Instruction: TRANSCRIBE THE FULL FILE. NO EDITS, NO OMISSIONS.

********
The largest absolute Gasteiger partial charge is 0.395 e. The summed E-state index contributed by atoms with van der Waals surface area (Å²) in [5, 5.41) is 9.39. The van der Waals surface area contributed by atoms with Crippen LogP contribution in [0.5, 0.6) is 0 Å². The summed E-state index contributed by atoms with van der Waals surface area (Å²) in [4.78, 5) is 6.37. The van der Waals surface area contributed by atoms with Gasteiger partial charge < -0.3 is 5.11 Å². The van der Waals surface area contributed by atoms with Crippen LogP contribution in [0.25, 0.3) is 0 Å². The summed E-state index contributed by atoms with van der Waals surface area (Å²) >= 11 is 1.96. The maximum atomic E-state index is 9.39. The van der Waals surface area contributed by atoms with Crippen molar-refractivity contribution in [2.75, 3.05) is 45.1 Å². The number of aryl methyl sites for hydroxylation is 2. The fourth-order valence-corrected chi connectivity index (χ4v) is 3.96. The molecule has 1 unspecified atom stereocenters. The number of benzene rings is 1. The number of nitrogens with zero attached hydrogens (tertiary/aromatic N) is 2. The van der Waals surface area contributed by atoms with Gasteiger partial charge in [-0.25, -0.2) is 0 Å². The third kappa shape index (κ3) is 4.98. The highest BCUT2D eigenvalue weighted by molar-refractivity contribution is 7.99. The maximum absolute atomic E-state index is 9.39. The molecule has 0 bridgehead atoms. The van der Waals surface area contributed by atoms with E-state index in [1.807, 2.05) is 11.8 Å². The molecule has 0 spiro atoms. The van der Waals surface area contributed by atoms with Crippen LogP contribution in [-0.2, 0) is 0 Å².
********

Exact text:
The largest absolute Gasteiger partial charge is 0.395 e. The summed E-state index contributed by atoms with van der Waals surface area (Å²) in [5, 5.41) is 9.39. The van der Waals surface area contributed by atoms with Crippen LogP contribution in [0.5, 0.6) is 0 Å². The summed E-state index contributed by atoms with van der Waals surface area (Å²) in [4.78, 5) is 6.37. The van der Waals surface area contributed by atoms with Gasteiger partial charge < -0.3 is 5.11 Å². The van der Waals surface area contributed by atoms with Crippen LogP contribution in [0.25, 0.3) is 0 Å². The summed E-state index contributed by atoms with van der Waals surface area (Å²) >= 11 is 1.96. The maximum atomic E-state index is 9.39. The van der Waals surface area contributed by atoms with Crippen molar-refractivity contribution in [2.75, 3.05) is 45.1 Å². The number of aryl methyl sites for hydroxylation is 2. The fourth-order valence-corrected chi connectivity index (χ4v) is 3.96. The molecule has 1 unspecified atom stereocenters. The number of benzene rings is 1. The number of nitrogens with zero attached hydrogens (tertiary/aromatic N) is 2. The van der Waals surface area contributed by atoms with Gasteiger partial charge in [-0.25, -0.2) is 0 Å². The third kappa shape index (κ3) is 4.98. The highest BCUT2D eigenvalue weighted by molar-refractivity contribution is 7.99. The maximum absolute atomic E-state index is 9.39. The molecule has 0 bridgehead atoms. The van der Waals surface area contributed by atoms with E-state index in [1.807, 2.05) is 11.8 Å². The molecule has 0 spiro atoms. The van der Waals surface area contributed by atoms with Crippen LogP contribution in [-0.2, 0) is 0 Å².